The species that now dominates clam farming in BC is the Manila clam (Tapes philippinarum). Like the Pacific Oyster, Manila clams are not indigenous to the Pacific Northwest but were accidentally introduced.  Some clam seed was inadvertently included with Pacific Oyster seed brought in from Japan in the 1930’s. The first specimens were found in Ladysmith Harbour in 1936.  It lives along much of the BC coast as far north as Bella Bella.  It occupies an area higher in the intertidal zone and does not burrow as deeply as native species such as Butter clams (Saxidomus giganteus) and Littleneck clams (Protothaca staminea).  It has managed to co-exist well with its other clam species while supporting both a wild clam harvest and a growing aquaculture industry.

Manila clams have been harvested along the British Columbia coast since the 1970’s but only since 1985 have they been farmed. Techniques developed in Washington for clam culture were adapted for British Columbia and the industry has continued to expand since then.

The production cycle for Manila clams begins with the hatchery production of larvae. Hatheries maintain broodstock for the production of clam seed sold to growers. Most hatcheries will aim to have seed available in the spring but it is up to the grower to make sure orders are placed well in advance. To plan production, hatcheries must begin conditioning broodstock for spawning in winter. Spawning is induced by manipulating temperature and feed. The larvae are grown for two weeks until they set and may be reared for a further period in the hatchery until they are large enough to be shipped to growers. Experimental methods to set clam larvae on specially prepared intertidal sites are under development. For details on clam seed go the seed page.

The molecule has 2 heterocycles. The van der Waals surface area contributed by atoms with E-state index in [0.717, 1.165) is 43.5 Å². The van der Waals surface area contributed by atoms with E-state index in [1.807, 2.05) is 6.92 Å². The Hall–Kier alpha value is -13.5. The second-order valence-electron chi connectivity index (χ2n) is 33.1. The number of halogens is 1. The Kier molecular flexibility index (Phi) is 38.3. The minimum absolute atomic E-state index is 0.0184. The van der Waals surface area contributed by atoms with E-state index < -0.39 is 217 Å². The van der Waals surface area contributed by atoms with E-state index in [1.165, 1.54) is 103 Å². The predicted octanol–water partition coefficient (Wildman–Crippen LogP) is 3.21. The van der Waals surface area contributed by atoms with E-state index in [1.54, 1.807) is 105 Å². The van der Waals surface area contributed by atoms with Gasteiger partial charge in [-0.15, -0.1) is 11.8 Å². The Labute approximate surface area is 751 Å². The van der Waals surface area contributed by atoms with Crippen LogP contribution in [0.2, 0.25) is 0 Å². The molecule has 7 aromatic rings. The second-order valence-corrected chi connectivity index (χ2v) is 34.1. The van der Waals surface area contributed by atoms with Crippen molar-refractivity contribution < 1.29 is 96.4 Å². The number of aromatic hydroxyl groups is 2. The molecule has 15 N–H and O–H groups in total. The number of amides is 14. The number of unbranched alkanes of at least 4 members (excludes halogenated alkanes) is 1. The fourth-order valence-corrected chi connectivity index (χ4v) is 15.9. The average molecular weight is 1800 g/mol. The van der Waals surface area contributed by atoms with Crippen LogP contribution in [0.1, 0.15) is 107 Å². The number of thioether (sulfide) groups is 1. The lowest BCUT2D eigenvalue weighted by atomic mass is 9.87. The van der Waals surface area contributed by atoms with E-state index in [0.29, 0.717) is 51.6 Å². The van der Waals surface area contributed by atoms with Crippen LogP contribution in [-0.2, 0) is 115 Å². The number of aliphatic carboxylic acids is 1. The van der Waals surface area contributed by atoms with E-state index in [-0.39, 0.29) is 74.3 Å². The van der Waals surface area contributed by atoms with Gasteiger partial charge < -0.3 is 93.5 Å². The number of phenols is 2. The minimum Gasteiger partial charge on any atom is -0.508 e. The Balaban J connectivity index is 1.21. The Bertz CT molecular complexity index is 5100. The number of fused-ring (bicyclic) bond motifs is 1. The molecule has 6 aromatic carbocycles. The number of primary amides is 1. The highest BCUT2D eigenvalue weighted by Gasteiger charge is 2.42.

Growers who choose to buy post-set juvenile clams in the spring will not usually plant them directly on the beach.  They will be boosted to a larger size under more controlled and gentle conditions.  Hatcheries will often undertake the first stage of nursery rearing in indoor upwellers, which can be used to raise seed from the time they have set (somewhere around 0.2mm in size) up to the specific sizes growers can purchase (e.g. 2-3mm, 3-4mm, 4-6mm, 6-9mm).  Growers may build their own upwellers, either on land or floating (FLUPSY), to boost the seed further after purchase.  The size at which to purchase seed depends on the rearing system to be used.  However, it should be remembered that the lower cost of smaller seed can easily be offset by higher mortalities.  Many growers prefer to start with larger seed which have higher survival rates thus making production more predictable.  One method is to use a combination of spat bags held in tray stacks or trays lined with fiberglass window screen.  How large to grow the seed in the nursery depends on when and how the grower plans to put them out on the intertidal beach growout area.  They can be reared in off-bottom systems up to a size of 20mm before having to be planted. If they are grown larger there will be shell erosion and mortality.  For details see nursery page.

Prior to seeding the beach with clams, the area must be properly prepared (assuming the site meets suitable biophysical criteria).  Just as fields for agriculture are plowed, disked and harrowed, plots for clam culture require substrate enhancement, measures to minimize storm and wave damage, and predator control.  The clams are removed from the nursery system and spread at a specific density on the prepared subtidal plots.  If the seed is started in the spring this may be done in the fall.  In other cases seed may be nursery reared through the winter and outplanted on the beach the following spring or summer.  Once seeded on the beach, the clams will burrow into the substrate, ideally a mix of sand and pea gravel.